I am on the faculty at both CUNY Brooklyn College and the CUNY Graduate Center in Manhattan. CUNY is a huge institution:
The City University of New York is the nation’s largest urban public university, a transformative engine of social mobility that is a critical component of the lifeblood of New York City. Founded in 1847 as the nation’s first free public institution of higher education, CUNY today has 25 colleges spread across New York City’s five boroughs, serving 275,000 degree-seeking students of all ages and awarding 55,000 degrees each year.
I am scheduled to teach three undergraduate courses in the Fall 2020 semester, all of which focus on climate change. All three include both background and research components. I am also directly involved in implementing Brooklyn College’s mandate to become a carbon neutral facility by mid-century. Two of the three courses will research the similar NY State and City mandates to convert the state to carbon neutral by the same time (see last week’s blog and the June 4–18, 2019 blogs).
We still don’t know how next semester will play out. Whether we teach remotely or on campus (or alternate between the two) will depend on higher authorities—especially the status of the coronavirus within New York. We are using the summer to improve our remote teaching skills.
I want to look here at how we can use the lockdown to better understand Brooklyn College’s energy structure. Fortunately, we already have some data that can be of use.
During my single approved visit to the campus since the mid-March lockdown—to collect some papers from my office and that of my wife—I was struck by the beauty of the empty campus on a lovely spring day. I was also struck by the wasteful mid-day use of air conditioning and lights with hardly anybody around.
I forwarded my impressions to our Director of Environmental Safety and she responded that she was aware of the issue. She said that, “Facilities did go through the buildings and turn things (AC, lights) off where possible/access. However, some building utilities could not be shut due to IT closets, animals, chemicals, etc…” The CUNY central Office of Sustainability and Energy Conservation immediately followed her statement with a short communique including three graphs of Brooklyn College and CUNY energy use from mid-March through the end of May. I am including both the graphs and the attached explanations here:
Figure 1 – Brooklyn College energy consumption during the lockdown
Figure 2 –Brooklyn College reduction in base and peak loads of electricity used during the lockdown
All CUNY colleges achieved reductions in Base load and Peak load Demand during COVID-19 reduced occupancy. These graphs show reductions from a March (pre-COVID) Baseline. The Baseline is an average of Demand (kW) over the first 2 weeks of March.
Here’s what you need to know about peak loads and base loads:
Peak load is a period of time when electrical power is needed a sustained period based on demand. Also known as peak demand or peak load contribution, it is typically a shorter period when electricity is in high demand.
Base load, on the other hand, is the minimum amount of electrical demand needed over a 24-hour time period. Also known as continuous load, base load requirements do not change as much.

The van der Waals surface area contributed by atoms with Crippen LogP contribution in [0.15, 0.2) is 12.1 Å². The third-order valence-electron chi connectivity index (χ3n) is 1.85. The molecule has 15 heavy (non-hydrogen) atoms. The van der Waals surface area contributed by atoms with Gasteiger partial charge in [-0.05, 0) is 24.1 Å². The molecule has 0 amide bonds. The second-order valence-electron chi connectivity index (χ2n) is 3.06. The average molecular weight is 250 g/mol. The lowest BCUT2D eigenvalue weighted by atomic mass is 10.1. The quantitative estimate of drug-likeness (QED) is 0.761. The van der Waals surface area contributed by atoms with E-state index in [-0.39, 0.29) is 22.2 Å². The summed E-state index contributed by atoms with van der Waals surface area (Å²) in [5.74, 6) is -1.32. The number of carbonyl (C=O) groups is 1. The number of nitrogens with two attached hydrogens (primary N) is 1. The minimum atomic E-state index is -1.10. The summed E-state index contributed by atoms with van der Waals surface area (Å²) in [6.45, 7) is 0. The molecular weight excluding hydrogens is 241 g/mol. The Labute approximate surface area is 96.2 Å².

Figure 3 shows the schematics of base load and peak load on a daily basis:
Figure 3 – Illustration of base load, intermediate, and peak load
The base load roughly corresponds to nighttime energy use and anything above it corresponds to intermediate load or peak load. However, weekends in many business places see demand that more resembles an increase in base load throughout the day and corresponding reduction (or shift) in peak load with an overall reduction in load. In that sense, the coronavirus lockdown should resemble most businesses’ weekend demands.
All three figures show power use. We convert power use to energy use by multiplying the power by the time; we can do this by measuring the areas under the curves. That’s much easier to do with the base load than with the peak load (the curve is usually simpler). In order to calculate the average reductions in base loads and peak loads throughout the time periods, we add the reduction %s in Figure 2, and divide the sum by the number of periods. The results come out as a reduction of 17%/week for the base load and 21%/week for the peak load at Brooklyn College.
We can then compare these to the corresponding numbers in NYC at the zenith of the pandemic (April 16th—see the June 2nd blog). The reduction in electricity use during that day compared to the amount used on the same day in 2019 was approximately 20%. Considering the differences between the two sets of data (baselines of one year vs. several months prior, datasets of one peak day for NYC vs. 6 weeks average for Brooklyn College), the similarities are almost too good to be true.
One of the focal points for students analyzing these kinds of data is to figure out what actual activities are responsible for the base load and the peak load and where we can institute saving. For instance, can we identify how much power goes toward A/C in nonessential buildings?
Next week, I plan to put forward some suggestions on how we can save energy once we get the data.